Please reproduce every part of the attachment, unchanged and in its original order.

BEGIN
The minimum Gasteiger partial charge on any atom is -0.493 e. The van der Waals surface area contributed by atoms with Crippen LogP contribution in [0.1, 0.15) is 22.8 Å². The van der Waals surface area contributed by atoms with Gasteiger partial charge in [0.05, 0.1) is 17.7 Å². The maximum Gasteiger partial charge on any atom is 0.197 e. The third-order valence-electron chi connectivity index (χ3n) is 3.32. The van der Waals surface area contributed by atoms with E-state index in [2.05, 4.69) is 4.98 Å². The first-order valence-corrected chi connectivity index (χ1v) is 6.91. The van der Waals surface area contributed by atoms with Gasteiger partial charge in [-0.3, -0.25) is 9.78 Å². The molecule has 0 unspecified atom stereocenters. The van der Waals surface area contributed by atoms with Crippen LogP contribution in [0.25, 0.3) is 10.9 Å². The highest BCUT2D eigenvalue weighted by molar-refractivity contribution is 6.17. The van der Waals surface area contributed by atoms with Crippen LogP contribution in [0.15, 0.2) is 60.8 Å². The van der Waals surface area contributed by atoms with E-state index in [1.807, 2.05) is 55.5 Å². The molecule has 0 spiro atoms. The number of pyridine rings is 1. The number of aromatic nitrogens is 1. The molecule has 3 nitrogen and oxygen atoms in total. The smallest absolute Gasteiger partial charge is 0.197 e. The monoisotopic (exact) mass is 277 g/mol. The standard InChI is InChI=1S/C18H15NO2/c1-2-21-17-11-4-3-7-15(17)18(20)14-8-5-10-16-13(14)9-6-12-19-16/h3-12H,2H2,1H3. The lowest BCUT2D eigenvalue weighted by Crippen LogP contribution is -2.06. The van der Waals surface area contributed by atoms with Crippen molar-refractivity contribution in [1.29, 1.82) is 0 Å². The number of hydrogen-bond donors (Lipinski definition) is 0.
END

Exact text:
The minimum Gasteiger partial charge on any atom is -0.493 e. The van der Waals surface area contributed by atoms with Crippen LogP contribution in [0.1, 0.15) is 22.8 Å². The van der Waals surface area contributed by atoms with Gasteiger partial charge in [0.05, 0.1) is 17.7 Å². The maximum Gasteiger partial charge on any atom is 0.197 e. The third-order valence-electron chi connectivity index (χ3n) is 3.32. The van der Waals surface area contributed by atoms with E-state index in [2.05, 4.69) is 4.98 Å². The first-order valence-corrected chi connectivity index (χ1v) is 6.91. The van der Waals surface area contributed by atoms with Gasteiger partial charge in [-0.3, -0.25) is 9.78 Å². The molecule has 0 unspecified atom stereocenters. The van der Waals surface area contributed by atoms with Crippen LogP contribution in [0.25, 0.3) is 10.9 Å². The highest BCUT2D eigenvalue weighted by molar-refractivity contribution is 6.17. The van der Waals surface area contributed by atoms with Crippen LogP contribution in [0.15, 0.2) is 60.8 Å². The van der Waals surface area contributed by atoms with E-state index in [1.807, 2.05) is 55.5 Å². The molecule has 0 spiro atoms. The number of pyridine rings is 1. The number of aromatic nitrogens is 1. The molecule has 3 nitrogen and oxygen atoms in total. The smallest absolute Gasteiger partial charge is 0.197 e. The monoisotopic (exact) mass is 277 g/mol. The standard InChI is InChI=1S/C18H15NO2/c1-2-21-17-11-4-3-7-15(17)18(20)14-8-5-10-16-13(14)9-6-12-19-16/h3-12H,2H2,1H3. The lowest BCUT2D eigenvalue weighted by Crippen LogP contribution is -2.06. The van der Waals surface area contributed by atoms with Crippen molar-refractivity contribution in [1.29, 1.82) is 0 Å². The number of hydrogen-bond donors (Lipinski definition) is 0.